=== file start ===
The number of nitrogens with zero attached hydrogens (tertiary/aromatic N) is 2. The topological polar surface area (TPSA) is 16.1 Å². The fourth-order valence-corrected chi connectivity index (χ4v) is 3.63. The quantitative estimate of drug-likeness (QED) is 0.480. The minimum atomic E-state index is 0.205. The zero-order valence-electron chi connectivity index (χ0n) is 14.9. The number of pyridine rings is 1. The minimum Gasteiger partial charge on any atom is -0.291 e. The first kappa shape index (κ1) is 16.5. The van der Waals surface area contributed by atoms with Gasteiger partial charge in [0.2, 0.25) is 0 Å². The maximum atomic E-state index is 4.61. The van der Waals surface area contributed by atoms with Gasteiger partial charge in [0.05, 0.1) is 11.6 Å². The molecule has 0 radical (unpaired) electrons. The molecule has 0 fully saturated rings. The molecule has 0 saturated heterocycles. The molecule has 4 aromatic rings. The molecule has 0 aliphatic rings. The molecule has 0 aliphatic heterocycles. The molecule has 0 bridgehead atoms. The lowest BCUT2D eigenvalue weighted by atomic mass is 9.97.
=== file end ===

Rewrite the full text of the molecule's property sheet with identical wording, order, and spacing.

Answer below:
The number of nitrogens with zero attached hydrogens (tertiary/aromatic N) is 2. The topological polar surface area (TPSA) is 16.1 Å². The fourth-order valence-corrected chi connectivity index (χ4v) is 3.63. The quantitative estimate of drug-likeness (QED) is 0.480. The minimum atomic E-state index is 0.205. The zero-order valence-electron chi connectivity index (χ0n) is 14.9. The number of pyridine rings is 1. The minimum Gasteiger partial charge on any atom is -0.291 e. The first kappa shape index (κ1) is 16.5. The van der Waals surface area contributed by atoms with Gasteiger partial charge in [0.2, 0.25) is 0 Å². The maximum atomic E-state index is 4.61. The van der Waals surface area contributed by atoms with Gasteiger partial charge in [0.05, 0.1) is 11.6 Å². The molecule has 0 radical (unpaired) electrons. The molecule has 0 fully saturated rings. The molecule has 0 saturated heterocycles. The molecule has 4 aromatic rings. The molecule has 0 aliphatic rings. The molecule has 0 aliphatic heterocycles. The molecule has 0 bridgehead atoms. The lowest BCUT2D eigenvalue weighted by atomic mass is 9.97.